I have a problem putting the content of pwd command into a shell variable that I'll use later.

Here is my shell code (the loop doesn't stop):

pwd= `pwd`
until [ $pwd = "/" ]
        echo $pwd
        ls && cd .. && ls 
        $pwd= `pwd` 

Could you spot my mistake, please?

  • You could also add an escape hatch to your loops in case something goes wrong. e.g. i=0 oustide of the loop. then inside, i=$i + 1. And then also inside the loop, add something like if [ $i > 25 ] then; break; endif; I'm not sure of the loop breaking in syntax in shell scripts, but it should be something like that. Commented Apr 18, 2013 at 3:55
  • 1
    @ButtleButkus, [ $i > 25 ], is exactly the same as [ $i ] >25; that is to say, 25 is treated as a filename. You need to use -gt for numeric comparisons, or quote '>' for string comparisons. And adding one to i is i=$(( i + 1)); the syntax you have now tries to run the command + with the argument 1 and i set in its environment. And the keyword for ending an if in shell is fi. Commented Sep 19, 2022 at 19:55

5 Answers 5






Notice no spaces after the equals sign.

Also as Mr. Weiss points out; you don't assign to $pwd, you assign to pwd.

  • 4
    great, thank you so much :) will definatly remember that no spaces and $ sign
    – Zenet
    Commented Feb 22, 2010 at 22:34
  • 2
    works great, but what does $() mean in $(pwd)? Commented Sep 7, 2015 at 7:04
  • 4
    @AwQiruiGuo $() in bash just replaces itself with the output of the command executed with the braces; so $(pwd) would expand to /home/ubuntu for example, making the assignment the equivalent of: pwd='/home/ubuntu' Commented Oct 10, 2015 at 21:47
  • @JohnWeldon cd $pwd/newdir does this work if the newdir exists?
    – alhelal
    Commented Sep 19, 2017 at 2:07
  • 2
    @JohnWeldon It is doing more than just executing a command and assigning the results to a variable. It is creating a whole new subshell. There is a lot going on when using subshells beyond just capturing the results of a command.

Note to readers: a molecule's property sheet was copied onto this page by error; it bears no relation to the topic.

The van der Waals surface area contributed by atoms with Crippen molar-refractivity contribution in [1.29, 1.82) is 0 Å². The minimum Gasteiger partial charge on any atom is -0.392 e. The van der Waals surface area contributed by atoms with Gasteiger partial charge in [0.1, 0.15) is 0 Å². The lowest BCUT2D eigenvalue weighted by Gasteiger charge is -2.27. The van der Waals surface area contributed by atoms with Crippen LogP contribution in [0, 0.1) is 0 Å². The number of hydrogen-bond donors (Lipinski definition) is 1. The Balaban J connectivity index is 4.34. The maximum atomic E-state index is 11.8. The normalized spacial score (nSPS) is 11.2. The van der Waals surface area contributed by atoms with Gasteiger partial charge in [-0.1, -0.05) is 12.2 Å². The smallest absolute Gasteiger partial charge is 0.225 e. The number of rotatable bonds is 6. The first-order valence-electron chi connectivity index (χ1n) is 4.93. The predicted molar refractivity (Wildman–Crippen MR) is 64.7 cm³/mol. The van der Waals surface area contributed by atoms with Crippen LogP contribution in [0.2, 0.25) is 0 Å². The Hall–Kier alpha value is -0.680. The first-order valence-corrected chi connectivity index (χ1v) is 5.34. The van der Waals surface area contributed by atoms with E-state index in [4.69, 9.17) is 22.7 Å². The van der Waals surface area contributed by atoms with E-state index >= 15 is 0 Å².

– Gewthen
    Commented Oct 17, 2020 at 17:59

In shell you assign to a variable without the dollar-sign:

echo $TEST

that's better (and can be nested) but is not as portable as the backtics:

echo $TEST

Always remember: the dollar-sign is only used when reading a variable.


In this specific case, note that bash has a variable called PWD that contains the current directory: $PWD is equivalent to `pwd`. (So do other shells, this is a standard feature.) So you can write your script like this:

until [ "$PWD" = "/" ]; do
  echo "$PWD"
  ls && cd .. && ls 

Note the use of double quotes around the variable references. They are necessary if the variable (here, the current directory) contains whitespace or wildcards (\[?*), because the shell splits the result of variable expansions into words and performs globbing on these words. Always double-quote variable expansions "$foo" and command substitutions "$(foo)" (unless you specifically know you have not to).

In the general case, as other answers have mentioned already:

  • You can't use whitespace around the equal sign in an assignment: var=value, not var = value
  • The $ means “take the value of this variable”, so you don't use it when assigning: var=value, not $var=value.
  • +1 for pointing out that $PWD is an internal part of bash. This gets confusing when you have a PWD=`pwd` in your script and then you pushd to another directory and expect $PWD is holding the dir before pushd and it doesn't!
    – Achilles
    Commented May 11, 2020 at 14:03

You can also do way more complex commands, just to round out the examples above. So, say I want to get the number of processes running on the system and store it in the ${NUM_PROCS} variable.

All you have to so is generate the command pipeline and stuff it's output (the process count) into the variable.

It looks something like this:

NUM_PROCS=$(ps -e | sed 1d | wc -l)

I hope that helps add some handy information to this discussion.

  • 1
    Using an all-caps variable name is an unfortunate decision -- all-caps names are used for variables meaningful to the shell itself, whereas names with at least one lower-case character are guaranteed not to have unintended side effects in POSIX-compliant shells. For example, on ksh93, JOBMAX changes the number of background tasks that can be running at once; it's not hard to imagine a shell using NUM_PROCS for something similar. Commented Aug 5, 2018 at 18:40

Here's your script...

echo $DIR
while [ "$DIR" != "/" ]; do
    cd ..
    echo $DIR

Note the spaces, use of quotes, and $ signs.


Not the answer you're looking for? Browse other questions tagged or ask your own question.